Sunday, December 20, 2015

EV Scooter Project Log Overview

So let's get back to electronics and all that other good stuff!

So I want to build a some kind of electric vehicle, so I thought it would be a good idea to learn how to build a brushless dc (BLDC) motor controller and how to control a brushless dc motor. Why brushless and not induction? Well, first of all, as of my background in RC, I can use one of my RC motors to test a controller prototype and I know where I can get bigger RC motor with more power if I need it. Plus BLDC motors are simpler to control than induction motors, so that was also a big factor why I decided to start from here. I'm scheduled to graduate spring 2016, so I hope I can you give you guys a nice project log on how this will be progressing from here.

I have planned my thesis work on these steps with the first step being the absolutely mandatory one and the hereafter being "stretch goals" to work on if there is time:
  1. Design and build a simple, working sensored BLDC motor controller using hall-effect sensors
  2. Learn how Battery Management Systems (BMSs) work and build one for the EV
  3. Design and build a vector controlled BLDC motor controller for increased running efficiency
  4. Build a simple switching mode power supply charger for the EV

I also want to use this controller and a motor to build a small scale electric vehicle. I choose small scale with the simple reasons as: Cost, less of everything tends to be cheaper than a lot of everything. Complexity, keep it as simple as possible, but not too simple. Scaling, what you learn here allows you to scale what you have learned later to larger scale.
With these attributes in mind I started to think and look for a mechanical platform, which to convert to EV use. At this point I want to point out that we want to keep everything as simple as possible mechanically, so don't expect anything aesthetically polished implementation. Possibilities were realistically limited to a skateboard (longboard), a kickbike or a bicycle. Skateboard was an interesting option after seeing the success of the American "Boosted boards" kickstarter campaign, but especially after seeing the two videos below.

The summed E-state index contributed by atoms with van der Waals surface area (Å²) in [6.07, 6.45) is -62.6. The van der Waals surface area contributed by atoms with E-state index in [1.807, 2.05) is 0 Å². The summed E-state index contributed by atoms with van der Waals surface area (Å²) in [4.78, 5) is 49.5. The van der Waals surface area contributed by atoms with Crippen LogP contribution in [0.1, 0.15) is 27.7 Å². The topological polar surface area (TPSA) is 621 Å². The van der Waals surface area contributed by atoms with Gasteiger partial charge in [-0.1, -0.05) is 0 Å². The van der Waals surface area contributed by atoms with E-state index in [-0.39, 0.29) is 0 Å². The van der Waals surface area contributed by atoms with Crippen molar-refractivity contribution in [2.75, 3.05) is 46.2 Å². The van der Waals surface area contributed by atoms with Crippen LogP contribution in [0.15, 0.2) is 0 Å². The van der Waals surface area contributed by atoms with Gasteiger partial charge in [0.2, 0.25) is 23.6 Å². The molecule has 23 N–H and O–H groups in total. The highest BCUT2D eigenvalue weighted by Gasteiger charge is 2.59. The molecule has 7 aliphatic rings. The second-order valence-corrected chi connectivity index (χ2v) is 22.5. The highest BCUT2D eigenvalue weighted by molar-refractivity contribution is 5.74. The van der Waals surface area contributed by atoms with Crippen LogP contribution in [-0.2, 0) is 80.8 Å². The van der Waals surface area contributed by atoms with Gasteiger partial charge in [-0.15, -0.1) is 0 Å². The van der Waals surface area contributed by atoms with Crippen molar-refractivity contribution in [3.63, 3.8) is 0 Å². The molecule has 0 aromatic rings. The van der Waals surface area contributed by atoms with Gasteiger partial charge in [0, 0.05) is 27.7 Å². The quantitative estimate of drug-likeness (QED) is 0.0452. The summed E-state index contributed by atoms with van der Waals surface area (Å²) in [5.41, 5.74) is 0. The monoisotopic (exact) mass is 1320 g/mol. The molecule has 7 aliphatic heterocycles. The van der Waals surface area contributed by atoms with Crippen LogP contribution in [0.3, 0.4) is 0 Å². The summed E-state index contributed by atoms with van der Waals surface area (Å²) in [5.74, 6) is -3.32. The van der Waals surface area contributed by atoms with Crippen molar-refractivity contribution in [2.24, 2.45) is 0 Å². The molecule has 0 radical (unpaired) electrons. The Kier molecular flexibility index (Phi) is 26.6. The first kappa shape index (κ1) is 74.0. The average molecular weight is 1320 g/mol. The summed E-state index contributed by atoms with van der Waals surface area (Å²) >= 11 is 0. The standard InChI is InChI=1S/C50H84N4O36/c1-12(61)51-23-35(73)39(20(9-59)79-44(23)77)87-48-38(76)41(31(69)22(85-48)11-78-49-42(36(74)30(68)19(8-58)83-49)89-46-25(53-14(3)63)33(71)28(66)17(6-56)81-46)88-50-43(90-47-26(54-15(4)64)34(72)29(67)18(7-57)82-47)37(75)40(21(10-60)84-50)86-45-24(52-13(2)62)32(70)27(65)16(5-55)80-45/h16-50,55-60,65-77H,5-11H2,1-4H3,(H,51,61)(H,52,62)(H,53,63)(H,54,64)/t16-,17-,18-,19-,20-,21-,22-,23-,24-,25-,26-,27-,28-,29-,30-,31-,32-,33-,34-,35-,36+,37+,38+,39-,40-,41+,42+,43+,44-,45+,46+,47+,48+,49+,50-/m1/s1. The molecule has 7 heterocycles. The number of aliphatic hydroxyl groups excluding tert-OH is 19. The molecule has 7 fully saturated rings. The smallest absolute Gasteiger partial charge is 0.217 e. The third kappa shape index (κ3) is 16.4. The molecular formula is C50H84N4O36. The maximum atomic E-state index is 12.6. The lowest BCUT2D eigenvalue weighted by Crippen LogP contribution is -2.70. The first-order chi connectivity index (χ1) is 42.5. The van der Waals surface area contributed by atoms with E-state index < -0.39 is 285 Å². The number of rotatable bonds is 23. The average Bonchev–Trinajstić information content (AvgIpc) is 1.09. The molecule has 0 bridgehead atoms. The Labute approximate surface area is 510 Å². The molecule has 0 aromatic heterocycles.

This guy is just so cool cruising around with this thing!

Of course you won't have to ride away from giant koopa shells IRL

In both of these videos they are using the Boosted boards, but to me this does present a sliiiight challenge... I can't skateboard. So that is something that I would need to learn, but as an added interest there was the need to make a wireless controller for the throttle. Personally that also interested me, but after getting sponsoring from the company I work for, Prenta Oy (site in finnish), which designs and manufactures 3D-printers. They encouraged me to ditch the skateboard idea, simply because general public can't skateboard, so it wouldn't have as big of a market demographic if it were to be commercialized. I found the reasons justified and the skateboard was abandoned.

Next I started to look into a bicycle as a platform, but that was quickly ruled out, as there really weren't any that cheap of bicycles available in the market with sensible geometrics. The powertrain from the motor to the wheel also presented quite a challenge, which we were not ready to undertake and so the bicycle was abandoned.

So kickbikes it was, or scooters as they're called (not the artist ;) ). Searching around google in the finnish market produced a lot of the small wheeled kickbikes, but they were decided to reject, because the small wheels would not perform well for long distances on sidewalks with bumps, gravel and miniscule pebbles would probably make it polevault.

Small wheels are not ideal for commuting

So what we needed were big wheeled kickbikes. The bigger wheels would also absorb some the impacts while traveling the roads. Available selection of big wheeled kickbikes was much more limited than the small wheeled ones, but after looking at the possibilities and the prices they really were only one model. Puky R7L pictured below. It's really meant for kids, the weight limit of 85 Kg being the testament to his, but the price was good and it would be sufficient to work as the proof of concept platform. There also was much bigger kick bikes, clearly made for adult commuting, but they were much more expensive and therefore abandoned. Maybe next iteration ;)

a Puky R7L. We ordered ours in all black for that extra cool look
Now, I'm going to put emphasis on this. There is NO telling what kind of monster/freak/mutant of a electric kickbike we are going to end up with! But be assured! Atleast it's gonna be crazy fast! 

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